A MYSTERIOUS meningitis outbreak sweeping across Mexico has claimed the lives of at least 35 people.
Health experts believe the infection started in several patients who had all undergone surgical procedures in private hospitals in the city of Durango, Mexico.
The first case was reported late last year, and since, Mexican health authorities have reported new cases nearly every day, as well as hospitalisations and fatalities caused by the disease, according to Reuters .
Medics and private hospitals owners have been accused of using "contaminated anesthetics" that triggered the bacterial meningitis outbreak, ABC News reported.
Bacterial meningitis is a serious inflammatory condition that affects the brain.
If it is not treated quickly, the condition can cause life-threatening septicaemia (blood poisoning) and result in permanent damage to the brain or nerves.
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Durango’s state government have called the outbreak “an unprecedented situation”.
The World Health Organisation (WHO) said it would help Mexico’s Government monitor the mysterious meningitis outbreak.
About 4,100 cases of bacterial meningitis, including 500 deaths, occur each year in the U.S., according to the CDC.
In the UK, around 3,200 people a year get bacterial meningitis.
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One in 10 die and many more are left with life-changing disabilities.
Viral forms of meningitis are less common and rarely life-threatening, but can have lifelong effects.
Infections peak during winter when bugs spread more easily in confined spaces.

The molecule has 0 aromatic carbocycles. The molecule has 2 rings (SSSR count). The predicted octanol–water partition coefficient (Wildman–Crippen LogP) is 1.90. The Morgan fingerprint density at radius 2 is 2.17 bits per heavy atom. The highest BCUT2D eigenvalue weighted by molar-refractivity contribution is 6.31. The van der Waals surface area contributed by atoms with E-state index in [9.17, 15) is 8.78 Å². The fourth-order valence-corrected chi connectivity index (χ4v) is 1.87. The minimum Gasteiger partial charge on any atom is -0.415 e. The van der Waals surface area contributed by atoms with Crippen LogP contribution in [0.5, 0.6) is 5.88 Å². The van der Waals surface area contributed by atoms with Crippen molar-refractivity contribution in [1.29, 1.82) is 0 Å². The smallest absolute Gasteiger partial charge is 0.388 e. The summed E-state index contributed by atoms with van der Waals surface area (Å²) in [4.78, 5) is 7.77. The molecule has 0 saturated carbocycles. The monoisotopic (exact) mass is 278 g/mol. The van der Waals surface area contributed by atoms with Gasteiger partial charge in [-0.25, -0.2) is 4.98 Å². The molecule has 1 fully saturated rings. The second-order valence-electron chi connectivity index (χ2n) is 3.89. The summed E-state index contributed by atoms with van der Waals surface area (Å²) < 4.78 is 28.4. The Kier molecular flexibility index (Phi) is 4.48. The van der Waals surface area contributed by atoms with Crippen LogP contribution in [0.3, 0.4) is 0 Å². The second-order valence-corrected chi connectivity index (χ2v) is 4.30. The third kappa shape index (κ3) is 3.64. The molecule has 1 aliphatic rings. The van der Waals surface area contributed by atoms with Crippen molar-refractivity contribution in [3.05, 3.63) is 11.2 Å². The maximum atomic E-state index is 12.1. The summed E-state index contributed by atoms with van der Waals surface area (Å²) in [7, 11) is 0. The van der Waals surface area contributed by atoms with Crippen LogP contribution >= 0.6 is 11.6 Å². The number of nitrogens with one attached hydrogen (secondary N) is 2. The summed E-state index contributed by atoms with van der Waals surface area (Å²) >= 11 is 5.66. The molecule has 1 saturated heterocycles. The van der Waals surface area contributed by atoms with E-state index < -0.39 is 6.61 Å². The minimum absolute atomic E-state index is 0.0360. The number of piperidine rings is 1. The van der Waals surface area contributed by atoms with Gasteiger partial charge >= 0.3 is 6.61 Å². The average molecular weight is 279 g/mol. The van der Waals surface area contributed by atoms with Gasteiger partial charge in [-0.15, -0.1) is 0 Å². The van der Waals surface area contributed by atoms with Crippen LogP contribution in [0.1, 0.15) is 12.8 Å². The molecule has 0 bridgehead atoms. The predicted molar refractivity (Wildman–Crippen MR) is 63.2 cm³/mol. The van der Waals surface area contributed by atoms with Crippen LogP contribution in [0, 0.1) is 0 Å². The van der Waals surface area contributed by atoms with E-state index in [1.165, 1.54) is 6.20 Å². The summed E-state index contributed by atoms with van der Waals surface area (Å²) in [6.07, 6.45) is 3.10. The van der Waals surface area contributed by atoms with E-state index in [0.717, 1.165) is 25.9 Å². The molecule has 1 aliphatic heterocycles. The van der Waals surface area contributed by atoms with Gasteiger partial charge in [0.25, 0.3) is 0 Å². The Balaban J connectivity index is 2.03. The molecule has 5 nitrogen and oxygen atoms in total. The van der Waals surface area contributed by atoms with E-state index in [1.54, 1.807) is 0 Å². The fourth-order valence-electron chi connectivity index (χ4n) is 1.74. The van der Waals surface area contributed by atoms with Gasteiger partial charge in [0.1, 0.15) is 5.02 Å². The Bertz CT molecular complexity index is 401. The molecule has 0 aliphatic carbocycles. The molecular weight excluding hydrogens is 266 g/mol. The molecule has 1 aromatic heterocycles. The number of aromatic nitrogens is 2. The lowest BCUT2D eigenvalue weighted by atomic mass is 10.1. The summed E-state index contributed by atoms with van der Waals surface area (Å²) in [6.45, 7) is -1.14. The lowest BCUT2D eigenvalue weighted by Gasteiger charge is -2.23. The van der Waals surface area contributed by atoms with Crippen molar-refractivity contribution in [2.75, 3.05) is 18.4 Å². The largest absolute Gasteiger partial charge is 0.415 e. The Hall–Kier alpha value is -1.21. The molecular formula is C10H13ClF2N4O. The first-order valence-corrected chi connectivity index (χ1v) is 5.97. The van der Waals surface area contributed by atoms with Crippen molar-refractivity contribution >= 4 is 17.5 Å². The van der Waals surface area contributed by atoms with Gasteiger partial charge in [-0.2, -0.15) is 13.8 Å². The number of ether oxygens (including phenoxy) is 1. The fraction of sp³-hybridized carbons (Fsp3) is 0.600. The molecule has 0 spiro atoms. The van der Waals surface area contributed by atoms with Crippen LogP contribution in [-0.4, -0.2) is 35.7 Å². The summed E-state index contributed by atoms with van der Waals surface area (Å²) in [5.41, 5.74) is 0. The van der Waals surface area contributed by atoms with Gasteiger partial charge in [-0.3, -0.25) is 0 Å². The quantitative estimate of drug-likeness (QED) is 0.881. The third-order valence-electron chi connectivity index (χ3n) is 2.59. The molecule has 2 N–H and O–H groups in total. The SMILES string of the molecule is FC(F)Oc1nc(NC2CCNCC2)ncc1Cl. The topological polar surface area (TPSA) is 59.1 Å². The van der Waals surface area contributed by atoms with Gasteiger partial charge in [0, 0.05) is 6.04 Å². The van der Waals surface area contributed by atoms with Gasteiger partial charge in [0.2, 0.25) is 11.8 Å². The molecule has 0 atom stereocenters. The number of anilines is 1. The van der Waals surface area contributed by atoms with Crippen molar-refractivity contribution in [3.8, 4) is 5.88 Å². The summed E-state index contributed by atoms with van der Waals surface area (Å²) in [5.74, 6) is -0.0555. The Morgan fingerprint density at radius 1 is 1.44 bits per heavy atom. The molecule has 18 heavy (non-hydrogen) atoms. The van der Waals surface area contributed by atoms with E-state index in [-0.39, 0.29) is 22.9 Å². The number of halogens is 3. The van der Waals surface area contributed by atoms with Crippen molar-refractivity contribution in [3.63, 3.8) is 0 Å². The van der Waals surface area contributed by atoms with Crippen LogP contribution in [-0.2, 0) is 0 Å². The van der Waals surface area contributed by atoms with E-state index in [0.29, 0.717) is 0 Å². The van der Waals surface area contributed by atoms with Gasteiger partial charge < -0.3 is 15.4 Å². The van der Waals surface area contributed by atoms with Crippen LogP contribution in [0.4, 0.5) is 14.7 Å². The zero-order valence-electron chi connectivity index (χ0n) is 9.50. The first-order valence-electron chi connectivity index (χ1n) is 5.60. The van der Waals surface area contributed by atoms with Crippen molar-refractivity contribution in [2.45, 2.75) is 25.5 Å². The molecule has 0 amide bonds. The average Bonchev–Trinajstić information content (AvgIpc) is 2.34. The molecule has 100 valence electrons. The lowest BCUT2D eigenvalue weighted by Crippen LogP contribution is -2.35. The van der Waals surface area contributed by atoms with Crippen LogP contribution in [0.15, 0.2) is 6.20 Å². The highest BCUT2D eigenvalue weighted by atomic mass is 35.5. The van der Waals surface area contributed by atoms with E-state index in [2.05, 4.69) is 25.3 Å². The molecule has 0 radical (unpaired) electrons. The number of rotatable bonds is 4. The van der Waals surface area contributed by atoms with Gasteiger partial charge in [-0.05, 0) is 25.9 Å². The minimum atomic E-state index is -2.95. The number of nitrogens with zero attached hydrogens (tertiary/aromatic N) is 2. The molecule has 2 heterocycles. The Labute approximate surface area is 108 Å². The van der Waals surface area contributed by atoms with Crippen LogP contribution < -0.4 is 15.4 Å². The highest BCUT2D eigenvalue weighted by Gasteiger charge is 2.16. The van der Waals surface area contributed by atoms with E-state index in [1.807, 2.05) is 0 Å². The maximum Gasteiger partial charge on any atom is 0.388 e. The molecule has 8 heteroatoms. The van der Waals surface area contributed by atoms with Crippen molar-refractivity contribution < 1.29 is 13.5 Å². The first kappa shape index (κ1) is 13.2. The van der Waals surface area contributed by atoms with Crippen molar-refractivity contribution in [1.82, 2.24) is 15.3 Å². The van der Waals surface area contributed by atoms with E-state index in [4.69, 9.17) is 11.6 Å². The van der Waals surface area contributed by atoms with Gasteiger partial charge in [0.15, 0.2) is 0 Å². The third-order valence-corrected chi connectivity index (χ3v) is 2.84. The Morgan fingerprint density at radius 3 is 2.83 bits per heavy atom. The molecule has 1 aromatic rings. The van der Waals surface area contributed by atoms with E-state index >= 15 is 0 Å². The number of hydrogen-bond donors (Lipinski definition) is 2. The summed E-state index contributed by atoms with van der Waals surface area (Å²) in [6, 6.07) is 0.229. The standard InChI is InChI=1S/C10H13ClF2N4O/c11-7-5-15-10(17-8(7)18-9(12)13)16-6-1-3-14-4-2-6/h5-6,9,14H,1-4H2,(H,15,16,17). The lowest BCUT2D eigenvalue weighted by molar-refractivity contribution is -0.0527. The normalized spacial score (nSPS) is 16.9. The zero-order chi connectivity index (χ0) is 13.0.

The 9 symptoms of meningitis
The symptoms of meningitis develop suddenly and include:
- A high fever over 37.5 degrees – the average human temperature
- being sick
- a headache
- a blotchy rash that doesn't fade when a glass is rolled over it
- stiffness, especially in the neck
- sensitivity to bright lights
- drowsiness, irritability or lack of energy
- cold hands and feet
Source: The Meningitis Research Foundation
What is the treatment for meningitis?
Bacterial meningitis, which is more dangerous, needs to be treated in hospital for at least a week.
Patients will receive antibiotics, fluids and oxygen, according to the NHS.
If it is treated quickly then the prognosis is good, but patients can be left with serious long-term problems including blindness, deafness, loss of limb due to sepsis, problems with memory and concentration, recurrent seizures and problems with co-ordination and balance.
Ten per cent of cases result in death.
Viral infections are less serious and tend to get better on their own within 10 days with plenty of rest and pain killers, but you should always seek medical advice first.
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